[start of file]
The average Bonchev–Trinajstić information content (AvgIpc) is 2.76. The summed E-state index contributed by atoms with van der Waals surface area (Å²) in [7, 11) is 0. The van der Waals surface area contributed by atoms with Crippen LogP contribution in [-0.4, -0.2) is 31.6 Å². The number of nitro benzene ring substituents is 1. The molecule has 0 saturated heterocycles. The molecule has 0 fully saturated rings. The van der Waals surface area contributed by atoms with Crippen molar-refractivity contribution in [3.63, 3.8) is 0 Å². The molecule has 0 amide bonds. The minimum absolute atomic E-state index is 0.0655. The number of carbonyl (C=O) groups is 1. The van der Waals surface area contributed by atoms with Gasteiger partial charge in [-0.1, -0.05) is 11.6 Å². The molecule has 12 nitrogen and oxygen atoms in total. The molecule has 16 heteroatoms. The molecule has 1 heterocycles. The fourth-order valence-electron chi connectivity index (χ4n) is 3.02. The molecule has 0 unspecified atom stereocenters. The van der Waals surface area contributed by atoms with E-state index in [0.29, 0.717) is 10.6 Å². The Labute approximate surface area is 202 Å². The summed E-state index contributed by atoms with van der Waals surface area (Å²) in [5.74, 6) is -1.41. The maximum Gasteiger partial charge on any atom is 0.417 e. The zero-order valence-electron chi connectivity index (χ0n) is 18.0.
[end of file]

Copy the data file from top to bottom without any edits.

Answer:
The average Bonchev–Trinajstić information content (AvgIpc) is 2.76. The summed E-state index contributed by atoms with van der Waals surface area (Å²) in [7, 11) is 0. The van der Waals surface area contributed by atoms with Crippen LogP contribution in [-0.4, -0.2) is 31.6 Å². The number of nitro benzene ring substituents is 1. The molecule has 0 saturated heterocycles. The molecule has 0 fully saturated rings. The van der Waals surface area contributed by atoms with Crippen molar-refractivity contribution in [3.63, 3.8) is 0 Å². The molecule has 0 amide bonds. The minimum absolute atomic E-state index is 0.0655. The number of carbonyl (C=O) groups is 1. The van der Waals surface area contributed by atoms with Gasteiger partial charge in [-0.1, -0.05) is 11.6 Å². The molecule has 12 nitrogen and oxygen atoms in total. The molecule has 16 heteroatoms. The molecule has 1 heterocycles. The fourth-order valence-electron chi connectivity index (χ4n) is 3.02. The molecule has 0 unspecified atom stereocenters. The van der Waals surface area contributed by atoms with E-state index in [0.29, 0.717) is 10.6 Å². The Labute approximate surface area is 202 Å². The summed E-state index contributed by atoms with van der Waals surface area (Å²) in [5.74, 6) is -1.41. The maximum Gasteiger partial charge on any atom is 0.417 e. The zero-order valence-electron chi connectivity index (χ0n) is 18.0.